28 Pericles ( B.C.E.) PERICLES – A wise and able Athenian politician – led Athens for 32 years during its G.A. He had 3 goals: To strengthen Athenian democracy To hold and strengthen the empire To glorify Athens

29 Pericles’ Goal #1 - Democracy
Pericles increased # of paid public officials Introduced DIRECT DEMOCRACY – a form of government in which citizens rule directly and not through representatives.

30 Pericles’ Goal #2 - Empire
Pericles strengthened the navy Made it the most powerful in the Mediterranean

31 Pericles’ Goal #3 - Glorify
He made Athens pretty!  Parthenon Arts Sculpture Drama


33 Philosophers Philosophers searched for truth during these uncertain times Socrates – philosopher ( B.C.E.) Plato – philosopher ( B.C.E.) Aristotle – philosopher ( B.C.E.)

34 Homer Blind Greek author/storyteller
Composed epics – narrative poems celebrating heroic deeds The Iliad The Odyssey

35 Philip Builds Macedonia’s Power
The Peloponnesian War weakened Greek city-states In the north, Philip prepared Macedonia to invade

36 Philip transformed peasants into a professional army
Used a heavy 16x16 phalanx formation Greek city states could not unite against Philip until it was too late…

37 The Battle of Chaeronea (338 BC) ended Greek freedom and independence
Philip was murdered (336 BC) Never got to invade Persia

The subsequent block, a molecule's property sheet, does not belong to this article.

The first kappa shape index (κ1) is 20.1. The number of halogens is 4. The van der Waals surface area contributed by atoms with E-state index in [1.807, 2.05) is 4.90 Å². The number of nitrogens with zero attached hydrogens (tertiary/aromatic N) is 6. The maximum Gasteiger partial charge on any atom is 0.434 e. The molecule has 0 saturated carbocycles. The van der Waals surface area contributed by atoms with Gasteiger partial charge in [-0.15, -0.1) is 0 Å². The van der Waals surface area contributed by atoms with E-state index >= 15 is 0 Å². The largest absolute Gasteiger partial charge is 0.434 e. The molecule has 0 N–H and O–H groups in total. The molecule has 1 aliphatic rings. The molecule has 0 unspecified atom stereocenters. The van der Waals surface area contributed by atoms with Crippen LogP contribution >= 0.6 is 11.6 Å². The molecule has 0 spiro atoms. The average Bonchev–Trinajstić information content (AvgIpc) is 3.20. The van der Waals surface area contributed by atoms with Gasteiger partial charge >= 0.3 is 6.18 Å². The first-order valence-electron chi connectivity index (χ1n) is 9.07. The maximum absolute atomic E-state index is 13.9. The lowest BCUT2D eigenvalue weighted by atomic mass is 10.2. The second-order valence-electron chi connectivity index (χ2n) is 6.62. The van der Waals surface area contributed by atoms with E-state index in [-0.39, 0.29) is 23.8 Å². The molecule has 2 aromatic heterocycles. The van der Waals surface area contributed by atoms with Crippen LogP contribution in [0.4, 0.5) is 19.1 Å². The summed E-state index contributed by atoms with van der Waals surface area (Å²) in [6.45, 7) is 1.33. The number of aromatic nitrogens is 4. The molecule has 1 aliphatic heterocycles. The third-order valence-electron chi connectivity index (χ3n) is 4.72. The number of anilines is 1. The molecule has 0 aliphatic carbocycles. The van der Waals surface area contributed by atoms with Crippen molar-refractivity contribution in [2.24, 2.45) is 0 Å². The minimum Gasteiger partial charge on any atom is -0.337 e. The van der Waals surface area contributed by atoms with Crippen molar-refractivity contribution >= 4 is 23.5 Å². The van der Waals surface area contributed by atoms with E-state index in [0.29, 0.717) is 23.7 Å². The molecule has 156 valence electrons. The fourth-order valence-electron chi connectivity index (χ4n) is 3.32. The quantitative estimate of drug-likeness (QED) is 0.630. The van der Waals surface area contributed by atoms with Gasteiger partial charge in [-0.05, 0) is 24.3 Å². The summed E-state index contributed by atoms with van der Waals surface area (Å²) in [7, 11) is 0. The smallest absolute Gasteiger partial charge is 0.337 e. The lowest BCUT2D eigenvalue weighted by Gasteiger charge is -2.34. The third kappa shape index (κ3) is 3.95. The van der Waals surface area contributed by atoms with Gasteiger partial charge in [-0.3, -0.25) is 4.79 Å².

38 Alexander Defeats Persia
20-year-old Alexander takes Macedonia over after his father dies Alexander was already a great leader Education (Aristotle) Inspiration (Illiad) Military (Chaeronea, Thebes)

39 With Greece under his control, he turns to Persia
Alexander wins two important battles against Darius III Darius offers Alexander 1/3 the Persian Empire, but Alexander refuses

40 The final victory comes at Gaugamela
Alexander’s phalanx vs. Persian chariots with scythes Alexander’s victory ends Persian control His army takes advantage of the empire’s massive wealth

41 Alexander’s Other Conquests
Alexander continued conquests in India and SW Asia over the next years His soldiers marched >11,000 miles in 11 years Finally head back in 323 BC


43 Alexander’s Legacy Alexander died of fever when he returned
Who would control the huge empire? 3 general divided it and ruled with absolute power Alexander’s rule ended the freedom of Greek city-states and created a new culture

44 Hellenistic Culture After Alexander’s death, a blended culture called HELLENISTIC – A MIX OF GREEK, EGYPTIAN, AND EASTERN CULTURES – started. Alexandria in Egypt became the center of the Hellenistic world It was an international port city full of trade and commerce

45 Alexandria was magnificent
Palaces Statues Lighthouse Museum Library

46 Hellenistic Science & Technology
Scientists in Alexandria studied Astronomy Earth center of universe Earth’s size (accurate) Euclid creates a geometry text used the next 2000 years Archimedes establishes pi (3.14)

47 Hellenistic Philosophy & Art
Stoicism and Epicureanism Sculpture flourishes Hellenistic sculpture focuses on more natural forms than the Greeks